quickly released, and I can hold this up and show that, hard drive free, 
 it looks like and borders on being trash.

While removing the parts I explain that this method of setting up a 
computer lab enables the school to use either computers that it 
currently refuses from the community for being too slow or computers 
that HOSEF can donate to it to create a complete computer lab.  I plug 
in the peripherals, I plug it into the switch, I plug the switch into 
the server, and I plug the overhead into the client.  30 seconds later I 
callously pick up the booted client and say that this junk is now treasure.

I log in, and I complete the presentation from there.  I explain how 
using these components from NewEgg


and donated computers from HOSEF we were able to set up a 30-client 
computer lab at Enchanted Lake Elementary that cost the school 3344.17


and that was written about here


Incidentally, our new build list is now this one:


So, I now have the audience enthralled and interested.  This is where we 
have a lot of strength because we already have a laundry list of DOE 
schools running Linux that we can refer them to.  One of those is an 
Adult School where we have donated a lab and now hold weekly workshops 
and classes, for free, as a community service.  By partnering with the 
Honolulu Community College (heavily Debian based for core network 
services) we are able to store hundreds of ready to roll clients.

This is also where we as a community are most exposed.  We still don't 
have out of the box documentation and curricula to make this immediately 
valuable.  The Skolelinux folks have written a bunch of great 
documentation and simplified the install as much as possible, just as 
the K12LTSP folks have.  The fact is, though, without national support, 
without a backbone of easily attained documentation, we are vulnerable.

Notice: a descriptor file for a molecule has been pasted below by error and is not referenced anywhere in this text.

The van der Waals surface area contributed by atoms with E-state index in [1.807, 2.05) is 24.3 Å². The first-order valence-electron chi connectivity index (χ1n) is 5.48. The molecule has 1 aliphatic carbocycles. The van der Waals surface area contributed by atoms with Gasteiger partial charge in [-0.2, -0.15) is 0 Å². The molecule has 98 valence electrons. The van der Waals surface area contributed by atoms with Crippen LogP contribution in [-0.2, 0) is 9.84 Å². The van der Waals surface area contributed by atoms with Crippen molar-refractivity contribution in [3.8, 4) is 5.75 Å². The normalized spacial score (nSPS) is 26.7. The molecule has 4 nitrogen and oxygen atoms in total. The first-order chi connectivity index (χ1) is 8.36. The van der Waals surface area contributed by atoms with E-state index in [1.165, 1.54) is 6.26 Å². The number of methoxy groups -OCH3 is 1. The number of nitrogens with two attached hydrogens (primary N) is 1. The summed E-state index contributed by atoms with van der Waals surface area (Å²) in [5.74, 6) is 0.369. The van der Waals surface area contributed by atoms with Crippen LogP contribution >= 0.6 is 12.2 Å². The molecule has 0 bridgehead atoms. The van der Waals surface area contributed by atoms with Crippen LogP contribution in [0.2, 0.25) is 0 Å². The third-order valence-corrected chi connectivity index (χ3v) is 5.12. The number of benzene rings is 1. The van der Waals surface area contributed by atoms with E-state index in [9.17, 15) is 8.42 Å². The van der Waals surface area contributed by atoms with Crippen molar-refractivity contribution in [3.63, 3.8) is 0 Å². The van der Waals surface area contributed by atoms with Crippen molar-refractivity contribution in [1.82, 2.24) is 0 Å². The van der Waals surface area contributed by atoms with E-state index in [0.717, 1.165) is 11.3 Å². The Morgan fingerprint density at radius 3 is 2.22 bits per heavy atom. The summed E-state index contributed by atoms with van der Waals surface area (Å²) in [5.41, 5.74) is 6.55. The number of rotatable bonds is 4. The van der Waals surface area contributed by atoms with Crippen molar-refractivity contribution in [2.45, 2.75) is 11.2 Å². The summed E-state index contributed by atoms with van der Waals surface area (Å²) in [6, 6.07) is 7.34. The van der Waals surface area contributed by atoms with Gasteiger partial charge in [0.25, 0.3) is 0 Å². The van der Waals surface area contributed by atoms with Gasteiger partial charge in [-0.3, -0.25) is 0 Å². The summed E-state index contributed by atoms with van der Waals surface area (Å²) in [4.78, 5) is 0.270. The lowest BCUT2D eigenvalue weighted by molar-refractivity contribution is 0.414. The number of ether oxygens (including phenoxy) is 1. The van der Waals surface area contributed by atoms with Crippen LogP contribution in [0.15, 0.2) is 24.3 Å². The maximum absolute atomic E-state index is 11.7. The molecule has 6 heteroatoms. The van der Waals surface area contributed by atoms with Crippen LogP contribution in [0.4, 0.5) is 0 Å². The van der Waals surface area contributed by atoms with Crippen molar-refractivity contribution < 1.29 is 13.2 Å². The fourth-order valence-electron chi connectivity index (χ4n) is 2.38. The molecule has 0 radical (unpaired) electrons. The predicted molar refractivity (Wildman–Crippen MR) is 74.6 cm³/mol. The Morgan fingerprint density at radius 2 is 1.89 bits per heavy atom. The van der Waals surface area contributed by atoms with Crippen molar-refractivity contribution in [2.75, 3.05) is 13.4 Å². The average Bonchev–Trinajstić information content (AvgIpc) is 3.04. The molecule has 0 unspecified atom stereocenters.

I have to no avail implored IBM, Novell, and HP to get on board with 
this tremendous opportunity to sell software, support, and hardware.

I end the presentation by explaining that we by no means promote the rip 
and replace philosophy for diffusing this OSS innovation.  If a school 
is comfortable with and well-served by a proprietary application, it 
should be left alone.  We do emphasize, though, that there are OSS 
alternatives, as we all know, to many name-brand apps that are worth 
considering.  We propose that Linux labs be used as the workhorse and if 
there is money leftover to spend that it be used for support, training, 
and that delicious Apple hardware so good for multimedia education.

That is how we approach it.  I could say so, so much more, but I'll save 
it for other threads.  If we can serve as a reference, or if our DOE 
success is of value to you, please exploit us.  Below my signature are 
some links to other press.  Soon, very soon, two one-hour videos will be 
put online from my TV appearances on a DOE program in which I install 
and demonstrate the K12LTSP on live TV.  Hosted by a seasoned teacher, 
he asks all the right questions, and I hope that once online this will 
be a valuable resource for all of us.

with aloha


R. Scott Belford
The Hawaii Open Source Education Foundation
PO Box 392
Kailua, HI 96734
808.689.6518 phone/fax







----- End forwarded message -----

bill@newbreedsoftware.com                            New Breed Software
http://www.newbreedsoftware.com/               Tux Paint 0.9.14 is out!